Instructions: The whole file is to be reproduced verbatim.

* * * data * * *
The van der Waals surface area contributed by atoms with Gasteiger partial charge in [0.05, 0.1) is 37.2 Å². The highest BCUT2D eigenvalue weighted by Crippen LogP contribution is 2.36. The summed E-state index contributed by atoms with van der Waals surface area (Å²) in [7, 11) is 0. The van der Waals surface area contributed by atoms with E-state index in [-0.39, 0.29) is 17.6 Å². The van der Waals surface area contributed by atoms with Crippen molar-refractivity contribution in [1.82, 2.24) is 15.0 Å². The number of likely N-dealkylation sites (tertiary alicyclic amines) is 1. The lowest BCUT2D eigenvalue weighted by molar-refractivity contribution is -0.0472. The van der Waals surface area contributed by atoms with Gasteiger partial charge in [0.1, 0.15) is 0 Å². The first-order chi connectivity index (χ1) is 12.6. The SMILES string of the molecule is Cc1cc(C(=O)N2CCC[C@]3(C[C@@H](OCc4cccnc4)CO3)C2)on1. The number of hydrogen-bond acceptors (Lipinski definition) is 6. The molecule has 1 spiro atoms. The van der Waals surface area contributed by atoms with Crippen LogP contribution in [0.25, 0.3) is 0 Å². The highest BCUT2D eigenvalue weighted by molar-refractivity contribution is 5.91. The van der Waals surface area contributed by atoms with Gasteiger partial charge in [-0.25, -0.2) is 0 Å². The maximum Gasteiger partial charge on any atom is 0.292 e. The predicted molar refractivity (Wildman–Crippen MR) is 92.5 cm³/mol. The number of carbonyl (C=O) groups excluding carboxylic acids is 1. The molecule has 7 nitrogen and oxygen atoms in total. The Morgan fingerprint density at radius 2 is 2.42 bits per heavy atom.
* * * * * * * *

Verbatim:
The van der Waals surface area contributed by atoms with Gasteiger partial charge in [0.05, 0.1) is 37.2 Å². The highest BCUT2D eigenvalue weighted by Crippen LogP contribution is 2.36. The summed E-state index contributed by atoms with van der Waals surface area (Å²) in [7, 11) is 0. The van der Waals surface area contributed by atoms with E-state index in [-0.39, 0.29) is 17.6 Å². The van der Waals surface area contributed by atoms with Crippen molar-refractivity contribution in [1.82, 2.24) is 15.0 Å². The number of likely N-dealkylation sites (tertiary alicyclic amines) is 1. The lowest BCUT2D eigenvalue weighted by molar-refractivity contribution is -0.0472. The van der Waals surface area contributed by atoms with Gasteiger partial charge in [0.1, 0.15) is 0 Å². The first-order chi connectivity index (χ1) is 12.6. The SMILES string of the molecule is Cc1cc(C(=O)N2CCC[C@]3(C[C@@H](OCc4cccnc4)CO3)C2)on1. The number of hydrogen-bond acceptors (Lipinski definition) is 6. The molecule has 1 spiro atoms. The van der Waals surface area contributed by atoms with Crippen LogP contribution in [0.25, 0.3) is 0 Å². The highest BCUT2D eigenvalue weighted by molar-refractivity contribution is 5.91. The van der Waals surface area contributed by atoms with Gasteiger partial charge in [-0.25, -0.2) is 0 Å². The maximum Gasteiger partial charge on any atom is 0.292 e. The predicted molar refractivity (Wildman–Crippen MR) is 92.5 cm³/mol. The number of carbonyl (C=O) groups excluding carboxylic acids is 1. The molecule has 7 nitrogen and oxygen atoms in total. The Morgan fingerprint density at radius 2 is 2.42 bits per heavy atom.